by John F. Fink
Chapter 7: Archbishop John F. Noll
We have the best government under the best Constitution in the world. — Archbishop John F. Noll
By the end of World War I, there was no doubt that the United States had finally matured as a nation. It had survived the struggling years of her adolescence and arrived on the world scene as one of the most powerful of nations.
Similarly, the Catholic Church in the United States also reached maturity by the end of World War I. Under Cardinal Gibbons, with the important aid of Archbishop Ireland, the Catholic Church was recognized as a powerful body wielding considerably more influence upon the country’s leaders than at any other time.
However, the fact that both our nation and the Catholic Church in the United States reached maturity together does not mean that there were no more fights to be had. It simply meant that they must face their fights in a new role, as world leaders. As a matter of fact, the three decades from 1920 to 1950, when Archbishop John F. Noll was doing his most important work, presented perhaps greater challenges to the Church and the country than any other period of their history together. By and large, the Church and the country faced the problems together.
The most serious problems during those three decades were the Great Depression, the rise of Fascism in Italy and Germany, the spread of Communism under Josef Stalin, World War II, and the Cold War that continued almost to the end of the twentieth century. Catholic leaders, including Archbishop Noll, were as active as any Americans in combating these problems.
In the 1930s, Americans did not consider Communism to be the danger and the threat they later recognized it to be. Communism was an avowed enemy of Fascism, particularly the Fascism of Germany under Hitler and Italy under Mussolini. During the civil war in Spain, the Communists actually succeeded in brainwashing millions of Americans into believing that the fight was a case of democracy versus Fascism and that the Spanish Loyalists were democratic.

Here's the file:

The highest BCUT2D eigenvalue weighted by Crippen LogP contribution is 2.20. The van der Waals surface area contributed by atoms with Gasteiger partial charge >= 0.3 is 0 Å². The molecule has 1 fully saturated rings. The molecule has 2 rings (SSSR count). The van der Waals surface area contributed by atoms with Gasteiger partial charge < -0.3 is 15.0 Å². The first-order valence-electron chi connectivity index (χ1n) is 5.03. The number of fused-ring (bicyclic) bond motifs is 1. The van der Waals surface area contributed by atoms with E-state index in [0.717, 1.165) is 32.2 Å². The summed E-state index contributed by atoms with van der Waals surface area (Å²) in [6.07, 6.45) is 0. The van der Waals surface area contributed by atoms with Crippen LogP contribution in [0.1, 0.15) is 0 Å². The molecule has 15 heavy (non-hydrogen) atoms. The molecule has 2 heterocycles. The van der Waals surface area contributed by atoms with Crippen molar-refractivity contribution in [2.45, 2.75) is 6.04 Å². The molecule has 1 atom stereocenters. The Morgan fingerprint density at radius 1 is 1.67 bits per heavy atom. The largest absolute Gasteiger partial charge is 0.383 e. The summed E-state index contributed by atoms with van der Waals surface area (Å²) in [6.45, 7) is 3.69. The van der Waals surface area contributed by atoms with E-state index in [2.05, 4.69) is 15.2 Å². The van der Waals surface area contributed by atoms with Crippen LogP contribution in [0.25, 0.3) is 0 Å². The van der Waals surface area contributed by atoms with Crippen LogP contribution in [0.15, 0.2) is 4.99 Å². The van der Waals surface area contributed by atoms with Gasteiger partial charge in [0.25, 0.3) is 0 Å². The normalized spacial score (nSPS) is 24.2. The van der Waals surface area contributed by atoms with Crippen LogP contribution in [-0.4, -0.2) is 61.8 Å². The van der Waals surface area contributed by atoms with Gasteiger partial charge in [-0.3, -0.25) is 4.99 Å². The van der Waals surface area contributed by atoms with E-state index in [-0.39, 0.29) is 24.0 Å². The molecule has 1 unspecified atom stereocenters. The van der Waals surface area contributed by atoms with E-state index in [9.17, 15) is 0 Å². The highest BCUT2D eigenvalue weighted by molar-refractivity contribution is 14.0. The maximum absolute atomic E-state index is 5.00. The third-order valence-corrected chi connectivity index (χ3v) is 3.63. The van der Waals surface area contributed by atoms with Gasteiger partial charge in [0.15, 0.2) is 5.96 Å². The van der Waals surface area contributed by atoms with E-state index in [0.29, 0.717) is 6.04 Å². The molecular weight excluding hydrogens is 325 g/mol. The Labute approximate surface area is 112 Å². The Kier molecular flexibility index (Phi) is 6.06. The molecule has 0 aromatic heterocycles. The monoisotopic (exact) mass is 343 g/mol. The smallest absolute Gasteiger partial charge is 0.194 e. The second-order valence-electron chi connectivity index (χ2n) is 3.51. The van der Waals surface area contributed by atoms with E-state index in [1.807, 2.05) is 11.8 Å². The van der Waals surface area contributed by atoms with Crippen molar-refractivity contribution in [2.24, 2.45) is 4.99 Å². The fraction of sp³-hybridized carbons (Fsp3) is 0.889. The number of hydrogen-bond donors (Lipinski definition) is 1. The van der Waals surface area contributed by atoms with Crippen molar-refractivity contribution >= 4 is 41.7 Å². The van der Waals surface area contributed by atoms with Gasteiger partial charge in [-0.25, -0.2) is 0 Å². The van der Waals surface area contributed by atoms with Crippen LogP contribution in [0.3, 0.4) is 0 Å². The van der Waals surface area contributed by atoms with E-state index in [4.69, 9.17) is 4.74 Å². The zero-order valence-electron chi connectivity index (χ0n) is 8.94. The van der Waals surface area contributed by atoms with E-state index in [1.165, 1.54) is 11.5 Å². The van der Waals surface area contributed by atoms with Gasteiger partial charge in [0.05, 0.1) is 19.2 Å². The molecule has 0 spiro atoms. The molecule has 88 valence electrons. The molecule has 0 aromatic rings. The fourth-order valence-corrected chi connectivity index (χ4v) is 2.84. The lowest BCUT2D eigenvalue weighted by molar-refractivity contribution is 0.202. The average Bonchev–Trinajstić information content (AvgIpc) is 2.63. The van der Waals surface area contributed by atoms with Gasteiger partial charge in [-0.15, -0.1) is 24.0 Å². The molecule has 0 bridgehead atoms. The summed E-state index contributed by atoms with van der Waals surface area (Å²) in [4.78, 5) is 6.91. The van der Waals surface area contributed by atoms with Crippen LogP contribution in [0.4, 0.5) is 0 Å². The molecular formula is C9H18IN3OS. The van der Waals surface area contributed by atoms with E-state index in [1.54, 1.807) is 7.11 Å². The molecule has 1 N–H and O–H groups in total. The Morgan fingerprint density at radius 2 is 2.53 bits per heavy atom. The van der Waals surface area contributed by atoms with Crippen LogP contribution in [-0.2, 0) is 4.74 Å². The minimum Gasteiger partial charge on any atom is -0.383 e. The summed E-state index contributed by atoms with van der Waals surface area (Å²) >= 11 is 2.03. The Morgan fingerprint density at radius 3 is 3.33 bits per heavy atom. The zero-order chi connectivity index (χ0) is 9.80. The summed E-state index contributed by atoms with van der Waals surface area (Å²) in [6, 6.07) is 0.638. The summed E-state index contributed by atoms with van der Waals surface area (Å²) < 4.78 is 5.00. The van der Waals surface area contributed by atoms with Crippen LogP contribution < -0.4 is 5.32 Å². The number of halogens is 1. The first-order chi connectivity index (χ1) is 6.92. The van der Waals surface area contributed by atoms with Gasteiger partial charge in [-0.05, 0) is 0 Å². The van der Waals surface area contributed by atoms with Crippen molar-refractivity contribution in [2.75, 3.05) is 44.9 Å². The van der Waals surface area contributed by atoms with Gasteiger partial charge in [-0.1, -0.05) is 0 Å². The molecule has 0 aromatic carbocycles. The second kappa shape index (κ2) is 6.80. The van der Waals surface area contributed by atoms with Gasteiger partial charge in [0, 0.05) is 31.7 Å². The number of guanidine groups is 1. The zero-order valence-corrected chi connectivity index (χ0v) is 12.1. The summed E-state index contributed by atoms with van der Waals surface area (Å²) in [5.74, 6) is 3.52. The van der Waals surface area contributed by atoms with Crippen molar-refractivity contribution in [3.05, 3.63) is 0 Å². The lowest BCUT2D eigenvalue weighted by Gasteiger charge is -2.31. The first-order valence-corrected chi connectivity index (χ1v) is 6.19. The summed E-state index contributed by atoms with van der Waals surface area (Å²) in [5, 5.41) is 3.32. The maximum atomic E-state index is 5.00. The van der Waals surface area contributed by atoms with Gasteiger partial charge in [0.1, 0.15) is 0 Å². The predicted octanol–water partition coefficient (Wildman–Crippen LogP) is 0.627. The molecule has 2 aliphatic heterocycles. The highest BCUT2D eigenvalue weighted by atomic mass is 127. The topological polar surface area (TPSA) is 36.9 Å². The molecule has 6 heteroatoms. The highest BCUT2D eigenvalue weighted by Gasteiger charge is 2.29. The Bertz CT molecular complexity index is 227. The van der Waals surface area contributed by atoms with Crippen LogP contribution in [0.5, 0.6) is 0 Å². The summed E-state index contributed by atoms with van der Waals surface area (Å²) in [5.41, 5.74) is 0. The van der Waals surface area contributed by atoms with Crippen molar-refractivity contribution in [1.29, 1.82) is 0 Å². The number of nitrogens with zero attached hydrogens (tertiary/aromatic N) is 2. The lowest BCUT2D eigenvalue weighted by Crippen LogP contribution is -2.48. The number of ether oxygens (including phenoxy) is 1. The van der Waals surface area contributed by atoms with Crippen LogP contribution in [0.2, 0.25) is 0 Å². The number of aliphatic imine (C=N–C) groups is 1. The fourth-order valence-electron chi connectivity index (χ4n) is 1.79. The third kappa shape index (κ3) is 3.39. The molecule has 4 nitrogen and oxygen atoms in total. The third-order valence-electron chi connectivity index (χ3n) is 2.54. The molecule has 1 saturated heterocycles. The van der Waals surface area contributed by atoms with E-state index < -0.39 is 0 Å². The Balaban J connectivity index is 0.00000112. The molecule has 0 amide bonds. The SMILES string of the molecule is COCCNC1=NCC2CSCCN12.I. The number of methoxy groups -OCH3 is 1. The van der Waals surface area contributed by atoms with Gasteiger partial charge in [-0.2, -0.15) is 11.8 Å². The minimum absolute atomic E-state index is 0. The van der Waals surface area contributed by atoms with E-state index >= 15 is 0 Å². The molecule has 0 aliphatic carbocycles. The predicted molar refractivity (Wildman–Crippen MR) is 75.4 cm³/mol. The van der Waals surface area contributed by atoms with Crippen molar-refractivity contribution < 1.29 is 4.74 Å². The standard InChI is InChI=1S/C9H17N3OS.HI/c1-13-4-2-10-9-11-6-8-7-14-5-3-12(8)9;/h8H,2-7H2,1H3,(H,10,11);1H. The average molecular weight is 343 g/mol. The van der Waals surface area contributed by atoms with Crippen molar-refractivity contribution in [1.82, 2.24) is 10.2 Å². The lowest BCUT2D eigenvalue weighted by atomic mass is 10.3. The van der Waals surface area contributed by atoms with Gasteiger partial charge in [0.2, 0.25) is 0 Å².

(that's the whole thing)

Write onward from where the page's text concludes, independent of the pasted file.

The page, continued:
Bishop John Francis Noll’s voice was one of the few that tried to show the complete fallacy of such belief. He was at least ten years ahead of many supposedly knowledgeable people in the United States when it came to recognizing the evils of Communism and the dangers of the Soviet state. Bishop Noll wrote often and vigorously against the spread of Communism during the 1930s, especially through his publication, Our Sunday Visitor, but also through his other writings.
In his book It Is Happening Here, he tried to show that Communism was “an imminent threat to our democracy, to our institutions, to our civil and religious liberties, to our inalienable rights.” The bishop began the book with this statement:
We have the best government under the best Constitution in the world. Let us preserve them in their present form by combating every un-American influence in our midst, and especially that which, based on pure materialism, is calculated to rob our nation of its attachment to religious and spiritual values, of its faith in God and trust in man.
It Is Happening Here presented documented evidence that literally millions of Americans, without realizing it, were actually promoting Communism through various organizations and associations. Bishop Noll demonstrated how Communism had managed to infiltrate such organizations as the American League Against War and Fascism, the American Civil Liberties Union, the Farmer Labor Party, and the American Federation of Teachers, as well as many of the country’s labor unions and even many Protestant church groups.
During the Spanish Civil War, an organization calling itself American Friends of Spanish Democracy actively campaigned for funds to aid the Loyalist cause. This Communist organization managed to convince many good Americans that the Loyalists were fighting for democracy. Bishop Noll wrote article after article, pointing out the true identity of the Loyalists and showing why, if there must be civil war in Spain, our sympathy should be with the rebels.
Bishop Noll’s words, however, did not reach enough people, or they were not convincing enough, for one of the great triumphs of Communism in this country was that the Communists were able to convince so many people of the righteousness of the Loyalists. The realization that Noll was right was acknowledged by thoughtful men only years later.
Yet even in the 1930s, when his voice was one of a minority of American patriots, Bishop Noll tried to point out the absurdity that Communism could be trying to bring democracy to Spain — or to anywhere else for that matter. He wrote:
On serious thought, it must be clear to anyone that Communism and democracy are opposites. Under a democracy people have something themselves to say about the government, while under Communism there is absolutely no choice. There is one party, and that is the party in control, whether by silent or bloody revolutions. The dictatorship is one not of the proletariat, but one over the proletariat.